Caribbean (Big Islands)
- Santo Domingo is referring to the Dominican Republic, Saint-Dominique is referring to Haiti
- Because of a severe lack of coverage for the earliest Iberian voyages the numbers for Puerto Rico and the Dominican Republic will be least representative. E.g. the total number of slaves in Puerto Rico is said to have reached over 50.000 in the mid 1800’s. But only 9800 slaves are included in this breakdown!
- Senegambian imports are bound to be undercounted but still shown as highest in the DR
- Sierra Leone is equally important for Puerto Rico & Cuba (people from this region usually known as Canga/Ganga in the 1800’s)
- Windward Coast is shown to be highest in absolute numbers for Jamaica
- Gold Coast is most significant for Jamaica when compared with the other islands
- Bight of Benin is most significant for Haiti when compared with the other islands
- Bight of Biafra is Jamaica’s highest region but also for Puerto Rico
- West Central Africa is the highest region for the DR, Cuba and Haiti
- Southeast Africa is relatively most present in Cuba but Haiti also received a great number of them
Caribbean (Dutch & Danish & Swedish)
- By far the greatest number going to Curacao which used to be an important transit point for reexporting slaves into the Spanish Americas.
- The Danish West Indies also practised much contraband slave trade with especially Puerto Rico.
- Bight of Benin, Gold Coast & West Central Africa seem to have been most important
Caribbean (English & French speaking)
- Many of these islands have been ruled for some period by both the English & French
- Aside from direct slave voyages (shown here) usually intercolonial slave trade with either Jamaica, Barbados or Martinique was more important
- There’s also been much interisland migration after slavery, not accounted for in this breakdown
- The numbers for Barbados might reflect the compostion of the early intercolonial trade to the USA; note that it’s Bight of Benin % is higher than for the other islands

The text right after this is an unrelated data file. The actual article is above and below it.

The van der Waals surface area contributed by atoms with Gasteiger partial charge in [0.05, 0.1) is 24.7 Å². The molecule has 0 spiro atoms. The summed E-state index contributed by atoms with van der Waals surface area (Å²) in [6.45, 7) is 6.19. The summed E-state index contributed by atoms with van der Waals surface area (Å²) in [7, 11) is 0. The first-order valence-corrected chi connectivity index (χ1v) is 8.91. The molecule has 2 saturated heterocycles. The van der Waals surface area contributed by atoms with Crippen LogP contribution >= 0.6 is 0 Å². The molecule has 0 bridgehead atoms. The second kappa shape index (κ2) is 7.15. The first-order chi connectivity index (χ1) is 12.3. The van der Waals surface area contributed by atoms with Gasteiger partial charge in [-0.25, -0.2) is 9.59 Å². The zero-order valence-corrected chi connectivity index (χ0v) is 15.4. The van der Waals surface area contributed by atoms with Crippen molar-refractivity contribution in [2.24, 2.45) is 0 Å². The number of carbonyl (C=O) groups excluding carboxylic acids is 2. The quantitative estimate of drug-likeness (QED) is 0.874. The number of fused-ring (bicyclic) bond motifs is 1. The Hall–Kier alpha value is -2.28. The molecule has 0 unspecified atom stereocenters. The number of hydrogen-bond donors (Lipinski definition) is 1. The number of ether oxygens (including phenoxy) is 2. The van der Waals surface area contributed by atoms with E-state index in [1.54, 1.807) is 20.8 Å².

- Dominica & Trinidad show very high %’s for Bight of Biafra
- Bahamas seems to have an atypical high share for West Central Africa compared with other Anglo-Caribbean islands
- Bight of Benin is shown to be relatively greater for Martinique (34%) than for Haiti (24% in the previous chart)
- Montserrat has the highest share for Senegambia as well as for Gold Coast
- Gold Coast is well represented among most strictly Anglo-Caribbean islands except the Bahamas
- Guyana used to be a Dutch colony like Surinam until the British took over in the late 1700’s
- The slave imports for Berbice and Essequibo are therefore shown under “Dutch Guianas”
- Note the high % of “other Africa” (almost 20%) for Dutch Guyana, it’s referring to voyages that stopped at several embarkation regions, it’s thought to be mostly Windward Coast though. (see future blog post)
- Senegambia is very minimal except for the French Guyana where it’s quite pronounced (possibly the highest in the Americas)
- The opposite for Gold Coast, inexistent (?) for French Guyana but relatively high for both Duch and British Guyana (similar to Jamaican level)
- Bight of Biafra & Sierra Leone imports for British Guyana are significantly higher than for Dutch Guyana
- West Central Africa is very noticeable for all 3 Guyana’s
Hispanic America (Spanish Caribbean excl.)
- Early Iberian slave voyages (mostly to Senegambia/Sierra Leone) are undercounted but less so than for the Hispanic Caribbean.
- Contraband trade with the Dutch & English is mostly not shown
- Rio de la Plata used to have a very extensive contraband trade with Brazil
- Veracruz (Mexico) & Cartagena (Colombia) used to be the only two official ports of entry of African slaves in the 1600’s. Many slave imports were however destined for other regions like Central America or Peru/Ecuador.
- Cartagena shows a very high % for Senegambia, however many Africans also entered (Pacific) Colombia via Portobelo (Panama). The breakdown for Portobelo probably more reflective of the late 1600’s/1700’s and that of Cartagena for the 1500’s/early 1600’s.
- Mexico (New Spain/Veracruz) shows a very elevated % of West Central Africa, however intercolonial imports via the Spanish Caribbean are not included.
- Buenos Aires (Argentina) also has a very high West Central African score
- Montevideo (Uruguay) shows the highest Southeast African % for all of the Americas